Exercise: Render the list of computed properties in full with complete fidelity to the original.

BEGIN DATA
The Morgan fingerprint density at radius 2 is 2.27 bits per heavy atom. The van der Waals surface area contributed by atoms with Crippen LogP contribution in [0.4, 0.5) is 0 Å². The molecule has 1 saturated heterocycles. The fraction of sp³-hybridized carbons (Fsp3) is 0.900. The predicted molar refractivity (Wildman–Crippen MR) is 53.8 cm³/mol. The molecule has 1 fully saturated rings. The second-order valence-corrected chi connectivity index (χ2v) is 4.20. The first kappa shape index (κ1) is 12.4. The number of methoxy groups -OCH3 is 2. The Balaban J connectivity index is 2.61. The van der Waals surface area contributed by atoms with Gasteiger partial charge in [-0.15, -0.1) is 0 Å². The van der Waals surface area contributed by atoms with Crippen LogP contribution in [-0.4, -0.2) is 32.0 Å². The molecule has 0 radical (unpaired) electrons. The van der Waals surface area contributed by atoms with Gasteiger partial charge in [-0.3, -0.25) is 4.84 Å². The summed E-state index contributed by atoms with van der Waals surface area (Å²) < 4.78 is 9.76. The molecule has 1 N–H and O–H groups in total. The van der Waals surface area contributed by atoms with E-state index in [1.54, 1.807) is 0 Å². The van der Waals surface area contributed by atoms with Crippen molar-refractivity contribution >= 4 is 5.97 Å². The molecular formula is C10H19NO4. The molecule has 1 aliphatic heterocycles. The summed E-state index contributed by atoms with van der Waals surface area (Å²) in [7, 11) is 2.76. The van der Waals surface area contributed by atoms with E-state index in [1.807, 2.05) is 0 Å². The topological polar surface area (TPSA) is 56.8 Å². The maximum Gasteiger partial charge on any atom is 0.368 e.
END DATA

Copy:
The Morgan fingerprint density at radius 2 is 2.27 bits per heavy atom. The van der Waals surface area contributed by atoms with Crippen LogP contribution in [0.4, 0.5) is 0 Å². The molecule has 1 saturated heterocycles. The fraction of sp³-hybridized carbons (Fsp3) is 0.900. The predicted molar refractivity (Wildman–Crippen MR) is 53.8 cm³/mol. The molecule has 1 fully saturated rings. The second-order valence-corrected chi connectivity index (χ2v) is 4.20. The first kappa shape index (κ1) is 12.4. The number of methoxy groups -OCH3 is 2. The Balaban J connectivity index is 2.61. The van der Waals surface area contributed by atoms with Gasteiger partial charge in [-0.15, -0.1) is 0 Å². The van der Waals surface area contributed by atoms with Crippen LogP contribution in [-0.4, -0.2) is 32.0 Å². The molecule has 0 radical (unpaired) electrons. The van der Waals surface area contributed by atoms with Gasteiger partial charge in [-0.3, -0.25) is 4.84 Å². The summed E-state index contributed by atoms with van der Waals surface area (Å²) < 4.78 is 9.76. The molecule has 1 N–H and O–H groups in total. The van der Waals surface area contributed by atoms with E-state index in [1.54, 1.807) is 0 Å². The van der Waals surface area contributed by atoms with Crippen molar-refractivity contribution >= 4 is 5.97 Å². The molecular formula is C10H19NO4. The molecule has 1 aliphatic heterocycles. The summed E-state index contributed by atoms with van der Waals surface area (Å²) in [7, 11) is 2.76. The van der Waals surface area contributed by atoms with E-state index in [1.807, 2.05) is 0 Å². The topological polar surface area (TPSA) is 56.8 Å². The maximum Gasteiger partial charge on any atom is 0.368 e.